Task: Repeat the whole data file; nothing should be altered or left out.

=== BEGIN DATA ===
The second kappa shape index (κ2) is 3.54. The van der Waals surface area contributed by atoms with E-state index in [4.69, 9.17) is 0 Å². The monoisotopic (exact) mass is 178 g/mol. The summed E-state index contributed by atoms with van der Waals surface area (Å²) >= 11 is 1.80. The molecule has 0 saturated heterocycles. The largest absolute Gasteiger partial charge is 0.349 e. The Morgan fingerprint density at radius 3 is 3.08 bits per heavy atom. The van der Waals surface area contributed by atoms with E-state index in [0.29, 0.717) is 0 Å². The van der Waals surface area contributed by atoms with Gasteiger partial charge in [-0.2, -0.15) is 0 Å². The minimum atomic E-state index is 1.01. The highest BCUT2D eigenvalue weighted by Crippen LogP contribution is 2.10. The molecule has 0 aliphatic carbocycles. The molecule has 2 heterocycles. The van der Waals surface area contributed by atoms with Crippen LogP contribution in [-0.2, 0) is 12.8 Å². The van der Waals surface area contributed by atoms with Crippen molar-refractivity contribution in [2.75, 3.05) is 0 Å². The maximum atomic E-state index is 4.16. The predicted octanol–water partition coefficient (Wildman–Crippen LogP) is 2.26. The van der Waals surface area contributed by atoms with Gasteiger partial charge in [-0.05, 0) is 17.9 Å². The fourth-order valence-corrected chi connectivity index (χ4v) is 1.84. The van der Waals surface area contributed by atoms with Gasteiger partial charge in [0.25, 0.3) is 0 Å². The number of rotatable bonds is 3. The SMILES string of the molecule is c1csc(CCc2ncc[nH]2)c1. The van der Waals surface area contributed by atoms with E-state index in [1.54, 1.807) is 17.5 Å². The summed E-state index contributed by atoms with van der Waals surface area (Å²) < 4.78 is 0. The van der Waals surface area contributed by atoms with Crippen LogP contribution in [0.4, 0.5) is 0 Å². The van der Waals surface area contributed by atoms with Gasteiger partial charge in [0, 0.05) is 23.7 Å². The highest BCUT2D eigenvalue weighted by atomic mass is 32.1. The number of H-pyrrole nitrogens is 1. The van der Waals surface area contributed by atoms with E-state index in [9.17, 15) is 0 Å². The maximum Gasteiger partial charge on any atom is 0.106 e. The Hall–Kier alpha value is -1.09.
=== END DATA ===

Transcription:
The second kappa shape index (κ2) is 3.54. The van der Waals surface area contributed by atoms with E-state index in [4.69, 9.17) is 0 Å². The monoisotopic (exact) mass is 178 g/mol. The summed E-state index contributed by atoms with van der Waals surface area (Å²) >= 11 is 1.80. The molecule has 0 saturated heterocycles. The largest absolute Gasteiger partial charge is 0.349 e. The Morgan fingerprint density at radius 3 is 3.08 bits per heavy atom. The van der Waals surface area contributed by atoms with E-state index in [0.29, 0.717) is 0 Å². The van der Waals surface area contributed by atoms with Gasteiger partial charge in [-0.2, -0.15) is 0 Å². The minimum atomic E-state index is 1.01. The highest BCUT2D eigenvalue weighted by Crippen LogP contribution is 2.10. The molecule has 0 aliphatic carbocycles. The molecule has 2 heterocycles. The van der Waals surface area contributed by atoms with Crippen LogP contribution in [-0.2, 0) is 12.8 Å². The van der Waals surface area contributed by atoms with Crippen molar-refractivity contribution in [2.75, 3.05) is 0 Å². The maximum atomic E-state index is 4.16. The predicted octanol–water partition coefficient (Wildman–Crippen LogP) is 2.26. The van der Waals surface area contributed by atoms with Gasteiger partial charge in [-0.05, 0) is 17.9 Å². The fourth-order valence-corrected chi connectivity index (χ4v) is 1.84. The van der Waals surface area contributed by atoms with Gasteiger partial charge in [0.25, 0.3) is 0 Å². The number of rotatable bonds is 3. The SMILES string of the molecule is c1csc(CCc2ncc[nH]2)c1. The van der Waals surface area contributed by atoms with E-state index in [1.54, 1.807) is 17.5 Å². The summed E-state index contributed by atoms with van der Waals surface area (Å²) < 4.78 is 0. The van der Waals surface area contributed by atoms with Crippen LogP contribution in [0.4, 0.5) is 0 Å². The van der Waals surface area contributed by atoms with Gasteiger partial charge in [0, 0.05) is 23.7 Å². The highest BCUT2D eigenvalue weighted by atomic mass is 32.1. The number of H-pyrrole nitrogens is 1. The van der Waals surface area contributed by atoms with E-state index in [9.17, 15) is 0 Å². The maximum Gasteiger partial charge on any atom is 0.106 e. The Hall–Kier alpha value is -1.09.